Joint issues can be diagnosed using imaging tests such as X-rays, magnetic resonance imaging (MRI) and computed tomography (CT) scans, along with a thorough medical history. To get the most definitive diagnosis, arthroscopy may be recommended. Arthroscopy is one of the most commonly performed surgical procedures by orthopedic surgeons to diagnose and treat issues inside of a joint. It is minimally invasive and allows the surgeon to look inside your joint with a simple small incision. The procedure is performed using an instrument called an arthroscope containing a lens and light which allows the surgeon to examine and repair the joint while viewing it on a screen. Though other tests may be used to help diagnose a problem in a joint, such as X-rays or MRI, being able to get inside the joint with an arthroscope can provide a final and more accurate diagnosis. Depending on the problem, the surgeon may also be able to repair any damage during the arthroscopic surgery.
Arthroscopy is where the surgeon makes a definitive diagnosis of various joint conditions as it allows them to see the joint from the inside. Arthroscopic examination is used to examine the knee, shoulder, elbow, wrist, hip, ankle or foot. Arthroscopic surgery is one way of providing the opportunity to help the recovery process using only small incisions, unlike traditional open surgery. This allows the patient to a faster recovery time since there is less trauma to the connective tissue and less scarring.
After surgery, you will be given instructions on how to care for your incisions along with what activities you need to avoid. You may be given exercises to help with your recovery. Recovery time varies from person to person depending on the extent of your injury and the work done during the procedure. You’ll be asked to attend a follow-up appointment with your primary care physician who will inspect your incisions and remove stitches, if any. During this appointment the physician may also talk to you about rehabilitation.
You will need to be sedated for the arthroscopy, and we use general anesthesia to accomplish this. On some occasions, we may also add a nerve block to stop you from feeling any pain for a few hours after the surgery, but this is not always required. Since our procedures are minimally invasive, your pain levels should be manageable regardless of the nerve block. General anesthesia is administered through an IV, placed before your procedure. A small incision, approximately the size of a buttonhole, will be made in order to insert the arthroscope. This will allow the doctor to view the inside of your joint. Other small incisions may be made if the surgeon requires a look at other parts of the joint or to insert other instruments to repair damage. Arthroscopic surgery may take from 30 minutes to two hours depending on what repair is required. Once completed, the incisions will be closed using one or two stitches or thin pieces of sterile tape, and then covered with dressing. You will then be moved to a recovery room where you will be monitored for a few hours before being discharged.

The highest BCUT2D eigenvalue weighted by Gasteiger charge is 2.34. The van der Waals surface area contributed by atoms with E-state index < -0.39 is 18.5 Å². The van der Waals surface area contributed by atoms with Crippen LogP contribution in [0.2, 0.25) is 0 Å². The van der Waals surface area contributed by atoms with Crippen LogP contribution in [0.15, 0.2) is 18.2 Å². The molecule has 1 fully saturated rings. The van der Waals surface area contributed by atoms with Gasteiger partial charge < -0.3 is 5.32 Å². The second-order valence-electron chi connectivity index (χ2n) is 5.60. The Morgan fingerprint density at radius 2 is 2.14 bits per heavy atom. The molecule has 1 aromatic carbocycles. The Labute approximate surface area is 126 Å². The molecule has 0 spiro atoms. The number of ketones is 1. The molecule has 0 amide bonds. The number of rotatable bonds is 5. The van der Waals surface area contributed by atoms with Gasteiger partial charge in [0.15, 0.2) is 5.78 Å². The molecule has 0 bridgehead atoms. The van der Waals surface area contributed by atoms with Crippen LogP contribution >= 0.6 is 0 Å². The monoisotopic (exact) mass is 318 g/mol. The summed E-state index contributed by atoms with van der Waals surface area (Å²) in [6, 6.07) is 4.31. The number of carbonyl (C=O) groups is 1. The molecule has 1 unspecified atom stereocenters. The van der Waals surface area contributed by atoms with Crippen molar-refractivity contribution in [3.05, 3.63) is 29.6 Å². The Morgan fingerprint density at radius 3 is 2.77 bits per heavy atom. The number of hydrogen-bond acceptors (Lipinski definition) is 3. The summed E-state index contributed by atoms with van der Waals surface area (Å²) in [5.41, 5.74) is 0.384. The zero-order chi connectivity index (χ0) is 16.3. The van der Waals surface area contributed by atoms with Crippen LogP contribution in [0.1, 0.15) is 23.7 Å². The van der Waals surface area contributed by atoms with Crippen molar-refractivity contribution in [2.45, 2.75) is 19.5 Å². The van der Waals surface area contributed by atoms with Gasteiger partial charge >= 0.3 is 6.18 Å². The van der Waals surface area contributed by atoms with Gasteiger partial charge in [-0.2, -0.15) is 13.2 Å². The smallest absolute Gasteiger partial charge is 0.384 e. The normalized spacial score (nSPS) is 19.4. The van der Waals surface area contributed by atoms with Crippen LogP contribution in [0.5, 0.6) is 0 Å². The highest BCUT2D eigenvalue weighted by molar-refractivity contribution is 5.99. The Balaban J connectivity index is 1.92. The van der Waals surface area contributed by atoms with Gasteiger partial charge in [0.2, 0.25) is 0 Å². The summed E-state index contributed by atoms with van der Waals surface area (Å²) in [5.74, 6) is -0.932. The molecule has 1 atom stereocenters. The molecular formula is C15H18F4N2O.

Knee Arthroscopy Conditions and Symptoms Treated
Along with being able to treat your knee pain and stiffness, knee arthroscopy can also diagnose and treat several knee conditions, including:
- Torn meniscus
- Dislocated patella
- Tear of the anterior or posterior cruciate ligaments
- Baker’s cyst
- Synovium swelling
- Loose cartilage fragments
Hip Arthroscopy Conditions and Symptoms Treated
Hip arthroscopy allows the surgeon to visualize the hip joint and identify bad mechanics and any issues that may cause excessive rubbing, interfering with the joint’s ability to move freely. The procedure is used to treat the following conditions:
- Labral tears
- Femoroacetabular impingement (FAI)
- Loose bone or cartilage fragments
Symptoms that may be relieved by hip arthroscopy include:
- Hip pain
- Groin pain
- Joint stiffness
- Muscle weakness
Shoulder Arthroscopy Conditions and Symptoms Treated
Shoulder arthroscopy can be used to treat several conditions of the shoulder, including:
- Rotator cuff tears
- Bone spurs
- Torn ligaments
- Labral tear
- Loose cartilage
- Shoulder instability
- Nerve entrapment
The symptoms that can be relieved by the procedure include:
- Shoulder pain
The exact preparation needed for your arthroscopy will depend on which part of the body is being examined or repaired. In most cases the following preparation instructions will apply:
- Avoid certain medications and supplements. Some medications and dietary supplements can increase the risk of bleeding. You may be asked to stop taking certain medications or supplements in the days before surgery.
- Consult with your physician. If you are taking any drugs or might have an illness, you should discuss this with your physician prior to surgery.
- No food or drink for 6 – 12 hours beforehand. How long you’re required to fast before the procedure will depend on the type of anesthesia being used. Failing to fast the time advised could result in the postponement of your procedure.
You will receive pre and post-op instructions to follow. Ask questions and take the time to understand what you need to do as failing to follow your preparation instructions may result in postponing your surgery to a later date.